This week, WRI is joining Céline Cousteau to celebrate the life and legacy of Jacques Cousteau – a man who opened the world’s eyes to what lies beneath the sea.
Jacques Cousteau helped usher in generations of ocean advocates, scientists, and explorers – people committed to understanding and protecting underwater life. I remember as a child watching his adventures as he dived and filmed in the world’s seas. I still have a copy of his classic The Silent World on my bookshelf, tattered by numerous re-reads. Until he came along, the mystery and beauty of the deep was hidden from but a few. After he was here, the value of the oceans was clear to us all.
Recognizing the value of the oceans has been a major motivation behind the World Resources Institute’s work to examine threats to the “rainforests of the sea” ― coral reefs. Coral reefs provide an array of benefits to people around the world, including jobs, income from tourism, shoreline protection, and much more. WRI’s original groundbreaking study of coral reefs, Reefs at Risk, was published in 1998 – just a year after Jacques Cousteau passed away. And, in March, WRI released an updated and even more thorough analysis of the threats to coral reefs – Reefs at Risk Revisited– using the latest satellite data and mapping technology.
The report found that 75 percent of coral reefs are under threat today from a mix of local and global pressures. Without further action, these threats are on course to rise dramatically in the coming years. Reefs at Risk Revisited also looks at the vulnerability of people living in reef dependent areas. As reefs degrade, the livelihoods of millions are at risk from declining supplies of reef-based food and lost income. The report has garnered considerable attention, but more needs to be done to raise awareness and motivate greater protection of reefs and the value they hold.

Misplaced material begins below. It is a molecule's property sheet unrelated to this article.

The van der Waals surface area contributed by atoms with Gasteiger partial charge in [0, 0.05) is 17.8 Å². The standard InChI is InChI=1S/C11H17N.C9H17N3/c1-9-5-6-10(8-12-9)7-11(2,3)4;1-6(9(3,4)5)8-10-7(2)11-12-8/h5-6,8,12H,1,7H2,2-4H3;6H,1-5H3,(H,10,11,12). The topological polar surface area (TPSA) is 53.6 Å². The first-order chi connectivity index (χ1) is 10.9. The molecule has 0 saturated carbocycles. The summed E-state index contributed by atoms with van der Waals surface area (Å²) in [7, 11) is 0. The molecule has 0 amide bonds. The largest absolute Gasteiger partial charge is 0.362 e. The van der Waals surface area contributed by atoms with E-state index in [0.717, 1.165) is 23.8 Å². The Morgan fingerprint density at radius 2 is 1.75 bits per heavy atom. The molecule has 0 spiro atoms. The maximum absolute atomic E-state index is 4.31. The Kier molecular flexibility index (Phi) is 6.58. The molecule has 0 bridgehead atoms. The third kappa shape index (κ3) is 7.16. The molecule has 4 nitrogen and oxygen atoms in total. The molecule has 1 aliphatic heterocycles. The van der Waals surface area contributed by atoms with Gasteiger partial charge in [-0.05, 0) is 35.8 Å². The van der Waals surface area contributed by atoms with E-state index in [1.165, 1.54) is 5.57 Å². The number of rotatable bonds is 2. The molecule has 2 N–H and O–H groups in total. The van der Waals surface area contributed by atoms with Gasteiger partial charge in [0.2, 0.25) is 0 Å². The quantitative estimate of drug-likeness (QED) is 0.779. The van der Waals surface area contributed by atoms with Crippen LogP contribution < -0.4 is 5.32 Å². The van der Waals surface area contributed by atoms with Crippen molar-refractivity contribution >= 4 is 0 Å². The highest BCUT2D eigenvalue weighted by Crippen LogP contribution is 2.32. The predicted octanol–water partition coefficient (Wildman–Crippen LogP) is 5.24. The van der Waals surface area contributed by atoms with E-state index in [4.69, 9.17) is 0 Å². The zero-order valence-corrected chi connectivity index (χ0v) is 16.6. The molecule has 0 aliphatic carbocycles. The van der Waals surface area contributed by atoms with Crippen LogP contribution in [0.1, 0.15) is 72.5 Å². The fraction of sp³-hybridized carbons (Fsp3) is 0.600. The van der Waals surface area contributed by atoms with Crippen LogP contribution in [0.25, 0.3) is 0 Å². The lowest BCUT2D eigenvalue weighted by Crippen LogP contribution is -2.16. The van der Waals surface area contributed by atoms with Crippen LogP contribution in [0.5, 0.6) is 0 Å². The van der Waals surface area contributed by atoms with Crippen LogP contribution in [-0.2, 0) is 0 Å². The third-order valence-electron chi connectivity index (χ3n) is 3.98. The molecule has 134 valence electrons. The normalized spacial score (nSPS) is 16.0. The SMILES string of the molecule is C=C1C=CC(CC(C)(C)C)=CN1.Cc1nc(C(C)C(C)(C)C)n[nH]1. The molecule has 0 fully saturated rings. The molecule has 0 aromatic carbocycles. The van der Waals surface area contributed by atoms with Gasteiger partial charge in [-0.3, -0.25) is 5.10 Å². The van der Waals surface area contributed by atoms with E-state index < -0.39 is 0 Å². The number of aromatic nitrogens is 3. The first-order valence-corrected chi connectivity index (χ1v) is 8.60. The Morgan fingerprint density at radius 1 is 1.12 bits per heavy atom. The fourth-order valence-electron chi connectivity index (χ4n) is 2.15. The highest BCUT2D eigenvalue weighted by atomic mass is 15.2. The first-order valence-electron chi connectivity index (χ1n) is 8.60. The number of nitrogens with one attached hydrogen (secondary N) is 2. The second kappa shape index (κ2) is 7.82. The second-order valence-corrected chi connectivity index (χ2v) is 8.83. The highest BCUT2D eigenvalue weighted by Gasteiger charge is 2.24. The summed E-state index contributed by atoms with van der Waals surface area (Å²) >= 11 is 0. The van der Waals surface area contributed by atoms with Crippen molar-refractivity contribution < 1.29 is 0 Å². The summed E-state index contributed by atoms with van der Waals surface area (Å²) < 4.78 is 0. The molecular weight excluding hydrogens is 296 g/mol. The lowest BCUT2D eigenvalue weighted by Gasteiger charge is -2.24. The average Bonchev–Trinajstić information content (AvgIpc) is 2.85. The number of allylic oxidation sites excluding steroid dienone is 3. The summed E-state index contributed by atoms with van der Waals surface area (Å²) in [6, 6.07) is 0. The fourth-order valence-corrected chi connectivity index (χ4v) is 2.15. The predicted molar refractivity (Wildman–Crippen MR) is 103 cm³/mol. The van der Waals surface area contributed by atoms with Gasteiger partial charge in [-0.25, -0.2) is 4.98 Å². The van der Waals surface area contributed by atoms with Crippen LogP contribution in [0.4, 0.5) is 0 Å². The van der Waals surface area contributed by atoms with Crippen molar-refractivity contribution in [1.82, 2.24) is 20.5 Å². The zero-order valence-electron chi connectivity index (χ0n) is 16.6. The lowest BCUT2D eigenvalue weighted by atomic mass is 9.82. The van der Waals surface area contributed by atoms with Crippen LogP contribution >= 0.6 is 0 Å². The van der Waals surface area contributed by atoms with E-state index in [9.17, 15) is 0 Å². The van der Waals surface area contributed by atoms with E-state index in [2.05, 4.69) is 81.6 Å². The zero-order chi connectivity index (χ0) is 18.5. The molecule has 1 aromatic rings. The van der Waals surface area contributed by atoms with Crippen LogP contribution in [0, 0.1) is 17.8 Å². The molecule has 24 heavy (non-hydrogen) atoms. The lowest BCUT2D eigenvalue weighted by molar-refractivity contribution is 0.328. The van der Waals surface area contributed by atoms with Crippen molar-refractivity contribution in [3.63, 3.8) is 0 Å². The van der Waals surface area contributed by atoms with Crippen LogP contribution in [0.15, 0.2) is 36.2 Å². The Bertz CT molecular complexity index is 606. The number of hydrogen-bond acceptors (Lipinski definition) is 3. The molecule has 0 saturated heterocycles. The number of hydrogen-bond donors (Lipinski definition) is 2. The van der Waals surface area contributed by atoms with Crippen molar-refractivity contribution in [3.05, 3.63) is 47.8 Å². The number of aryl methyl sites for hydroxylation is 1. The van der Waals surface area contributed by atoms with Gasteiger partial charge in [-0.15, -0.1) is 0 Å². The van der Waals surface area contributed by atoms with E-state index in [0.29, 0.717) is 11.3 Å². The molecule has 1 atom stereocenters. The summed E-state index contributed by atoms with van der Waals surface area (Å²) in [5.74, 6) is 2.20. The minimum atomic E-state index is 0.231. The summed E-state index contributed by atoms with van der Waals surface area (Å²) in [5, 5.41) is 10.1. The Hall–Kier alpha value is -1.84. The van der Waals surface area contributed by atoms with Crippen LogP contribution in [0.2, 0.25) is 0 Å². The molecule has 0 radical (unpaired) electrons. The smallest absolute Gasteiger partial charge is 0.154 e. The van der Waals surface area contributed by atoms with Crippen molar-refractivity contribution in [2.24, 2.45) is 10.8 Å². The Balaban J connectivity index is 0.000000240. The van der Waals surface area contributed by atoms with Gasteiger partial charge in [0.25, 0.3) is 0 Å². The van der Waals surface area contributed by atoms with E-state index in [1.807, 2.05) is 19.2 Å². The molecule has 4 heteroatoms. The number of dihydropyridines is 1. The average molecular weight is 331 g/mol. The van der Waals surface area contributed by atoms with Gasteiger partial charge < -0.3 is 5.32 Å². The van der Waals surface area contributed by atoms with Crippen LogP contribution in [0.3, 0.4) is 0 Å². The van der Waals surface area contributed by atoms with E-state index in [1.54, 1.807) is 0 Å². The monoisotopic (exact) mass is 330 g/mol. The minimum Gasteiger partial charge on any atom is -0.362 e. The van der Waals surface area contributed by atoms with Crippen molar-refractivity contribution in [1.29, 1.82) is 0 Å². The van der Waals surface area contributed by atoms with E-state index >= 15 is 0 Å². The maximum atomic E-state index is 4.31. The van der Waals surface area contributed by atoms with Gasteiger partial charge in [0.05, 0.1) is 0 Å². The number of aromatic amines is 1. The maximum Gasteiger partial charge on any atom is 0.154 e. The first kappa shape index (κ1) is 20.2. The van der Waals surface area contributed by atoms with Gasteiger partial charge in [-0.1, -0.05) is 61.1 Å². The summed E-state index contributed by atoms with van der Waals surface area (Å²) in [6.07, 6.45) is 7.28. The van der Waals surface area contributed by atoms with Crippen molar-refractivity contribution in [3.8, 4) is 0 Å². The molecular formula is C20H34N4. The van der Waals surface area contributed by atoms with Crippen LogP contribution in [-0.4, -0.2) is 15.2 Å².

That’s why WRI is joining up with Céline Cousteau, the granddaughter of Jacques, to host additional events this week to raise awareness of the threats to reefs and oceans more broadly. These events, called Ocean Inspiration, are a once in a generation opportunity to celebrate the life of Jacques Cousteau and recognize ocean advocacy in all its forms. [Click here to read a new Q&A with Céline, and see a family slideshow.]
The events kick-off on May 18 with “Celebrating the Oceans,” a gala at the Sea Grill (Rockefeller Plaza) in New York City from 6:30 p.m. - 9:30 p.m. Emceed by Today Show anchor Amy Robach, the event will include the presentation of Ocean Advocate Awards by Céline, a tribute film to Jacques by his son Jean-Michel, and a profile of WRI’s Reefs at Risk Initiative. The gala will include a live auction of an exclusive Patagonian Eco-Adventure, a private whale watching excursion in Massachusetts, a La Prairie spa package, and more. You can register for the event here (your donation will support Ocean Inspiration and WRI’s Reefs at Risk work).